Deewar E Shab: The Finale Wraps Up All Loose Ends – A Little Too Neatly
TV/Streaming Reviews

Deewar E Shab: The Finale Wraps Up All Loose Ends – A Little Too Neatly

This family saga comes to an end after a long run – and while it’s a happy ending, it leaves viewers feeling the story has been rushed towards a logical conclusion

  • Rating
  • Rating 2.5/5 Stars

Deewar E Shab had a solid 40 episode run, spanning generations and telling tales that managed to make an impact while still keeping the overall “feel” of the show light-hearted.  It’s the bad luck of the producers and director that “Deewar E Shab” ended up competing with “Meray Pass Tum Ho” and “Alif” and got left behind in the ratings, otherwise the show is a solid entertainer from beginning to end.  However, with the number of characters and tracks on this show, it could have easily been another 5-10 episodes long without dragging or being a nuisance for viewers.

While there isn’t anything to complain about particularly with this story and how it has come to a close, the way it has been presented comes across as haphazard.  At the end of episode 39, Joya (Kinza Hashmi) attempts suicide, which pushes Maaz (Osama Tahir) by her bedside and forces Shaista (Saima Qureshi) to repent for her behavior on Islam’s (Kamran Jillani) encouragement.  Izhar (Saleem Mairaj) and Shakra (Shaheen Khan) also give in after witnessing their daughter’s grief.  Gul (Amna Wajahat) is given a divorce and Salman (Faiq Khan) is also given papers for “khulla” from Zubia (Ayesha Toor).  Just like that, Izhar’s repents for his misdeeds after his children are punished.  It was just that easy?  The “wrap up” of this storyline was simply too convenient.

On the other end, Khayyam (Shehroze Sabzwari) meets Yousef (Raja Haider) in a way that’s without any dramatics or even presented interestingly.  The two are seen strolling in the garden as Yousef explains how “majboor” he was.  Khayyam has suddenly realized how much he appreciates Sitara Begum (Bushra Ansari) and the family that raised him – again, random, because two episodes ago, he was vowing revenge on Gaiti (Sara Khan).  Happy times begin for Khayyam as he reunites with his father (with an unbelievable sort of ease) and then apologizes to Sitara Begum and Nagena and brings them back with him.  He even reconciles with Salar (Shahzad Sheikh) and apologizes to Gaiti.  All of this happens within 15 minutes, making it fairly hard to digest.  With all of Khayyam’s insults and titles of “Bai” towards the ladies of his home, his forgiveness came off as undeserving.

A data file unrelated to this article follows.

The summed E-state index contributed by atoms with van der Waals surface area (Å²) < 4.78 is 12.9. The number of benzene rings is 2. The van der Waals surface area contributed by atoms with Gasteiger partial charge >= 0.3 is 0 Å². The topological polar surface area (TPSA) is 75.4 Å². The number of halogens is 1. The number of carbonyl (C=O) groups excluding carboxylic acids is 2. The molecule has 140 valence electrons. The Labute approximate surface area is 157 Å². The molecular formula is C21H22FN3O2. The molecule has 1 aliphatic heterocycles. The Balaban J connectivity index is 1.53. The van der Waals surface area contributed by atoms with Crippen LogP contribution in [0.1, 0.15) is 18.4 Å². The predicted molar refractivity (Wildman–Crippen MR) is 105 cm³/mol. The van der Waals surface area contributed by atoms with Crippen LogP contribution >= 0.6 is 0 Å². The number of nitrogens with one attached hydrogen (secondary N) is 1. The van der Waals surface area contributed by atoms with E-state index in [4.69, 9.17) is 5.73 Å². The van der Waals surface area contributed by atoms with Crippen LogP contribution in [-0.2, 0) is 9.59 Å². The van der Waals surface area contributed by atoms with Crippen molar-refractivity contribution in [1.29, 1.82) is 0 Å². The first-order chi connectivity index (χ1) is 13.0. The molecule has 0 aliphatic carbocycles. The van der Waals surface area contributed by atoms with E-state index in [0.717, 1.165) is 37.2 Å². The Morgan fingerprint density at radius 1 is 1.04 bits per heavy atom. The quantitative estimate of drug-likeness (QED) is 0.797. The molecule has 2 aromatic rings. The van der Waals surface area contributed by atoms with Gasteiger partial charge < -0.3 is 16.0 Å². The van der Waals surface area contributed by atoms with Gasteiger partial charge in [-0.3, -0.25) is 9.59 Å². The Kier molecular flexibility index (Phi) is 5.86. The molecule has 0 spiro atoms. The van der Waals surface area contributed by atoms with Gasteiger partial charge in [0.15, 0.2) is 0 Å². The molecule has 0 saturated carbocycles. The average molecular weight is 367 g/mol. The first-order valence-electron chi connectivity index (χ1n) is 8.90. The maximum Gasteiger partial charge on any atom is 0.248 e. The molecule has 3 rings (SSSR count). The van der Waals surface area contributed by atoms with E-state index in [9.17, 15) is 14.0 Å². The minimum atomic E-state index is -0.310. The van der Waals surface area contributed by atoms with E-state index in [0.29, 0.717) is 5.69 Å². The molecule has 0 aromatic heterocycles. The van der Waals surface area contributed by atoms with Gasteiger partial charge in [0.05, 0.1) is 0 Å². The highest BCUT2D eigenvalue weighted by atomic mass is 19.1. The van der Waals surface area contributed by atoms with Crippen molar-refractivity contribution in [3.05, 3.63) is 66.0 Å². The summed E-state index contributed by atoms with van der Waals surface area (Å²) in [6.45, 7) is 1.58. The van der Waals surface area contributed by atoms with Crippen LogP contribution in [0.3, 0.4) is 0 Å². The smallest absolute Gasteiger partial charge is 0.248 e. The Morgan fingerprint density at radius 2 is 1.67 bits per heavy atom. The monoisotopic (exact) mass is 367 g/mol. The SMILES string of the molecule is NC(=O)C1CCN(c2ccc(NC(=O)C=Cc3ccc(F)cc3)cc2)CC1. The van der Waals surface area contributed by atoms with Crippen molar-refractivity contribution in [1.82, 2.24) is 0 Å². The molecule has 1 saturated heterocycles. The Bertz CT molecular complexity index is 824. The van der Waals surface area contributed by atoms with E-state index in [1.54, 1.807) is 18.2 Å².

Of course Dildar Begum (Asma Abbas) and Gul Naaz (Zainab Qayyum) are left in the mess of their own doing when Almas (Sarah Elahi) runs away with a (very) random lover.  Where this man came from is unknown and very sudden considering she was chasing Nabeel up until the last episode.  Speaking of which, Nabeel (Hammad Shoaib) is dead, because Zartaj Begum killed him.  That part arrives as practically a footnote in the episode, as if it isn’t a big event, and isn’t mentioned again.

The end basically sends off the message of “you reap what you sow,” showing that after all these years, Dildar Begum was finally on the receiving end of the very fate she had wished for her own sister.  After all her crimes with Feroza and the heartache and betrayal that ensued, she had to pay for it by being left empty-handed and abandoned by Sitara Begum.  Overall, the show can be called an entertainer.  It entertained and it told stories that covered different aspects of society.  While initially the shock of Zara Noor Abbas and Mohsin Haider’s short roles left a sour taste in the mouth, the show ended up building into one that did not disappoint over the span of 40 episodes, which is a rare feat.  If there was a Khayyam on one end, there was the hilariously selfish Salman on the other.  Where there was a Gaiti, there was a conniving Gul on the other side.  The show kept its characters (and the mood) balanced without overly heavy sequences despite the situations.  “Deewar E Shab” was a fun show and is yet another one that will be missed.

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By Sophia Qureshi
Pakistani Drama enthusiast, Bollywood fan, elementary school teacher, writer, reader, photographer, lifelong student and mother